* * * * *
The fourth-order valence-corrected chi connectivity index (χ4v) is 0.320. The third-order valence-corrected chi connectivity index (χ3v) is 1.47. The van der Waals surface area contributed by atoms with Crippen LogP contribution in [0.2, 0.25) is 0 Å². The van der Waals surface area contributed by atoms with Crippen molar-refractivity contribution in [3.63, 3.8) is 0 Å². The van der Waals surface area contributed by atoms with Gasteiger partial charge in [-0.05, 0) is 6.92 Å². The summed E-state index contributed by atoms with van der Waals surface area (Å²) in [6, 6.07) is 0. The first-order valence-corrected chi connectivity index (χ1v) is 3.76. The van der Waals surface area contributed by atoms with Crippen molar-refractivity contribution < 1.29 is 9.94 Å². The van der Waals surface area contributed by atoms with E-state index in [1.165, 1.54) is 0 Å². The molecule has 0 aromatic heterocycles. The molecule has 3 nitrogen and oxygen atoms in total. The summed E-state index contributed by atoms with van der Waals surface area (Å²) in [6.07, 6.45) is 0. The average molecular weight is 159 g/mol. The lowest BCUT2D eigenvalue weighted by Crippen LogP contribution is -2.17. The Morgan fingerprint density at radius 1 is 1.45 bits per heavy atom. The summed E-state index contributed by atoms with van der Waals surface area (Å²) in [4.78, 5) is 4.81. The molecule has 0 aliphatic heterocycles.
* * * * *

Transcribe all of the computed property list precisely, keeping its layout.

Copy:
The fourth-order valence-corrected chi connectivity index (χ4v) is 0.320. The third-order valence-corrected chi connectivity index (χ3v) is 1.47. The van der Waals surface area contributed by atoms with Crippen LogP contribution in [0.2, 0.25) is 0 Å². The van der Waals surface area contributed by atoms with Crippen molar-refractivity contribution in [3.63, 3.8) is 0 Å². The van der Waals surface area contributed by atoms with Gasteiger partial charge in [-0.05, 0) is 6.92 Å². The summed E-state index contributed by atoms with van der Waals surface area (Å²) in [6, 6.07) is 0. The first-order valence-corrected chi connectivity index (χ1v) is 3.76. The van der Waals surface area contributed by atoms with Crippen molar-refractivity contribution < 1.29 is 9.94 Å². The van der Waals surface area contributed by atoms with E-state index in [1.165, 1.54) is 0 Å². The molecule has 0 aromatic heterocycles. The molecule has 3 nitrogen and oxygen atoms in total. The summed E-state index contributed by atoms with van der Waals surface area (Å²) in [6.07, 6.45) is 0. The average molecular weight is 159 g/mol. The lowest BCUT2D eigenvalue weighted by Crippen LogP contribution is -2.17. The Morgan fingerprint density at radius 1 is 1.45 bits per heavy atom. The summed E-state index contributed by atoms with van der Waals surface area (Å²) in [4.78, 5) is 4.81. The molecule has 0 aliphatic heterocycles.